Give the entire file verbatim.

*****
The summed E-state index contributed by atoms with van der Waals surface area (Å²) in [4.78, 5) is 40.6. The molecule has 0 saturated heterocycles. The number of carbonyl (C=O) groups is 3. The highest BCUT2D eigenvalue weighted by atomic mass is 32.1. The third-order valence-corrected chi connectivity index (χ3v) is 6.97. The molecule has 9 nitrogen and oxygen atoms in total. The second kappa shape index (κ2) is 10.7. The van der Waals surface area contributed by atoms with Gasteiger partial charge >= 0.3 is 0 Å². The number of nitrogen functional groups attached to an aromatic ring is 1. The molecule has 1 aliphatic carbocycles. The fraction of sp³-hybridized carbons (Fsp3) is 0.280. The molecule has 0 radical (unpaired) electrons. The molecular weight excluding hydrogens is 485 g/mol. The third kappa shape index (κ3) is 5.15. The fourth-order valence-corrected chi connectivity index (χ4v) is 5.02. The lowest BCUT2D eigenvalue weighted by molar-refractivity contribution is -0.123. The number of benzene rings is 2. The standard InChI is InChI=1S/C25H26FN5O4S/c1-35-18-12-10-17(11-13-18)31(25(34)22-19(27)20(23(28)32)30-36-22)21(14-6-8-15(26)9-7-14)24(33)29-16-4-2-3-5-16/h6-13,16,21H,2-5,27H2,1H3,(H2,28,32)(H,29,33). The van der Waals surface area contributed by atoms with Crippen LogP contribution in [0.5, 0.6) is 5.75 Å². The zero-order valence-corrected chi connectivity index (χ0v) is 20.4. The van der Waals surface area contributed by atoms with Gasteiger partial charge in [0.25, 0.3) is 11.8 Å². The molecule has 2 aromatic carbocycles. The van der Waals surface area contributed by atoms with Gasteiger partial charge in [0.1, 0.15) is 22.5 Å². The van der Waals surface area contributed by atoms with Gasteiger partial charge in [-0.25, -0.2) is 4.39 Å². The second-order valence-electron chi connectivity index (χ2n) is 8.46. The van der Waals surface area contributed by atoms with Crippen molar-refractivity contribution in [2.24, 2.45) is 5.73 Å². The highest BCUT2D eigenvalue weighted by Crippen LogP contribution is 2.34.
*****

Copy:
The summed E-state index contributed by atoms with van der Waals surface area (Å²) in [4.78, 5) is 40.6. The molecule has 0 saturated heterocycles. The number of carbonyl (C=O) groups is 3. The highest BCUT2D eigenvalue weighted by atomic mass is 32.1. The third-order valence-corrected chi connectivity index (χ3v) is 6.97. The molecule has 9 nitrogen and oxygen atoms in total. The second kappa shape index (κ2) is 10.7. The van der Waals surface area contributed by atoms with Gasteiger partial charge >= 0.3 is 0 Å². The number of nitrogen functional groups attached to an aromatic ring is 1. The molecule has 1 aliphatic carbocycles. The fraction of sp³-hybridized carbons (Fsp3) is 0.280. The molecule has 0 radical (unpaired) electrons. The molecular weight excluding hydrogens is 485 g/mol. The third kappa shape index (κ3) is 5.15. The fourth-order valence-corrected chi connectivity index (χ4v) is 5.02. The lowest BCUT2D eigenvalue weighted by molar-refractivity contribution is -0.123. The number of benzene rings is 2. The standard InChI is InChI=1S/C25H26FN5O4S/c1-35-18-12-10-17(11-13-18)31(25(34)22-19(27)20(23(28)32)30-36-22)21(14-6-8-15(26)9-7-14)24(33)29-16-4-2-3-5-16/h6-13,16,21H,2-5,27H2,1H3,(H2,28,32)(H,29,33). The van der Waals surface area contributed by atoms with Crippen LogP contribution in [0.5, 0.6) is 5.75 Å². The zero-order valence-corrected chi connectivity index (χ0v) is 20.4. The van der Waals surface area contributed by atoms with Gasteiger partial charge in [0.25, 0.3) is 11.8 Å². The molecule has 2 aromatic carbocycles. The van der Waals surface area contributed by atoms with Gasteiger partial charge in [0.1, 0.15) is 22.5 Å². The van der Waals surface area contributed by atoms with Gasteiger partial charge in [-0.25, -0.2) is 4.39 Å². The second-order valence-electron chi connectivity index (χ2n) is 8.46. The van der Waals surface area contributed by atoms with Crippen molar-refractivity contribution in [2.24, 2.45) is 5.73 Å². The highest BCUT2D eigenvalue weighted by Crippen LogP contribution is 2.34.